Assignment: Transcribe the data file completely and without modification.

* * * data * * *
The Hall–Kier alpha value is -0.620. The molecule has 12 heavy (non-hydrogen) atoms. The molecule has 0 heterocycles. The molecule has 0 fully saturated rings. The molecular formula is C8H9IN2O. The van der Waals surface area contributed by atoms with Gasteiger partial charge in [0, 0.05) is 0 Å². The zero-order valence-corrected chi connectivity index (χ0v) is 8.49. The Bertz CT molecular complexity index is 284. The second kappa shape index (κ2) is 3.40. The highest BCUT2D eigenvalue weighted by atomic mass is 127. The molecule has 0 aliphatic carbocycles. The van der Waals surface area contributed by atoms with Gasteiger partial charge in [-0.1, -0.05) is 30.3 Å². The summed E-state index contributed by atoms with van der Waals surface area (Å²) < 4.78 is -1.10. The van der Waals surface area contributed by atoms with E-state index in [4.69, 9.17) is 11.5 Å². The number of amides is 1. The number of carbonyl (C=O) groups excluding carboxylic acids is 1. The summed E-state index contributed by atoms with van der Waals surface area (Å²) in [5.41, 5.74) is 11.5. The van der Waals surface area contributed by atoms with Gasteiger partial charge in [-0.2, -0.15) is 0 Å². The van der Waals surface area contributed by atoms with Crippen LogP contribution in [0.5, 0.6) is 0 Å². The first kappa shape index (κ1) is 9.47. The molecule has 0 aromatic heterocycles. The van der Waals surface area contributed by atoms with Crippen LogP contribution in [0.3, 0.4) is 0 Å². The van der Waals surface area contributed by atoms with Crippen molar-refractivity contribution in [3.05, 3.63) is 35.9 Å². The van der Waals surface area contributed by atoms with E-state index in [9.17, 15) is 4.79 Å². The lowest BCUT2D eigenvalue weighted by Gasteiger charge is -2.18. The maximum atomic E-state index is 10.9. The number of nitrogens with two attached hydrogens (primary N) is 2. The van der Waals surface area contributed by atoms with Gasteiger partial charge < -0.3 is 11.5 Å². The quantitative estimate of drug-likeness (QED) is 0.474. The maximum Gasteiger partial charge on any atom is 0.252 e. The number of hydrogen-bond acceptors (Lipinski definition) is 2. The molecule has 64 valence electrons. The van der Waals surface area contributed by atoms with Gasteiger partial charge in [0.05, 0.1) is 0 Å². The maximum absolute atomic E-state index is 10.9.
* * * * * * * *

The Hall–Kier alpha value is -0.620. The molecule has 12 heavy (non-hydrogen) atoms. The molecule has 0 heterocycles. The molecule has 0 fully saturated rings. The molecular formula is C8H9IN2O. The van der Waals surface area contributed by atoms with Gasteiger partial charge in [0, 0.05) is 0 Å². The zero-order valence-corrected chi connectivity index (χ0v) is 8.49. The Bertz CT molecular complexity index is 284. The second kappa shape index (κ2) is 3.40. The highest BCUT2D eigenvalue weighted by atomic mass is 127. The molecule has 0 aliphatic carbocycles. The van der Waals surface area contributed by atoms with Gasteiger partial charge in [-0.1, -0.05) is 30.3 Å². The summed E-state index contributed by atoms with van der Waals surface area (Å²) < 4.78 is -1.10. The van der Waals surface area contributed by atoms with E-state index in [4.69, 9.17) is 11.5 Å². The number of amides is 1. The number of carbonyl (C=O) groups excluding carboxylic acids is 1. The summed E-state index contributed by atoms with van der Waals surface area (Å²) in [5.41, 5.74) is 11.5. The van der Waals surface area contributed by atoms with Gasteiger partial charge in [-0.2, -0.15) is 0 Å². The van der Waals surface area contributed by atoms with Crippen LogP contribution in [0.5, 0.6) is 0 Å². The first kappa shape index (κ1) is 9.47. The molecule has 0 aromatic heterocycles. The van der Waals surface area contributed by atoms with Crippen LogP contribution in [0.3, 0.4) is 0 Å². The van der Waals surface area contributed by atoms with Crippen molar-refractivity contribution in [3.05, 3.63) is 35.9 Å². The van der Waals surface area contributed by atoms with E-state index in [9.17, 15) is 4.79 Å². The lowest BCUT2D eigenvalue weighted by Gasteiger charge is -2.18. The maximum atomic E-state index is 10.9. The number of nitrogens with two attached hydrogens (primary N) is 2. The van der Waals surface area contributed by atoms with Gasteiger partial charge < -0.3 is 11.5 Å². The quantitative estimate of drug-likeness (QED) is 0.474. The maximum Gasteiger partial charge on any atom is 0.252 e. The number of hydrogen-bond acceptors (Lipinski definition) is 2. The molecule has 64 valence electrons. The van der Waals surface area contributed by atoms with Gasteiger partial charge in [0.05, 0.1) is 0 Å². The maximum absolute atomic E-state index is 10.9.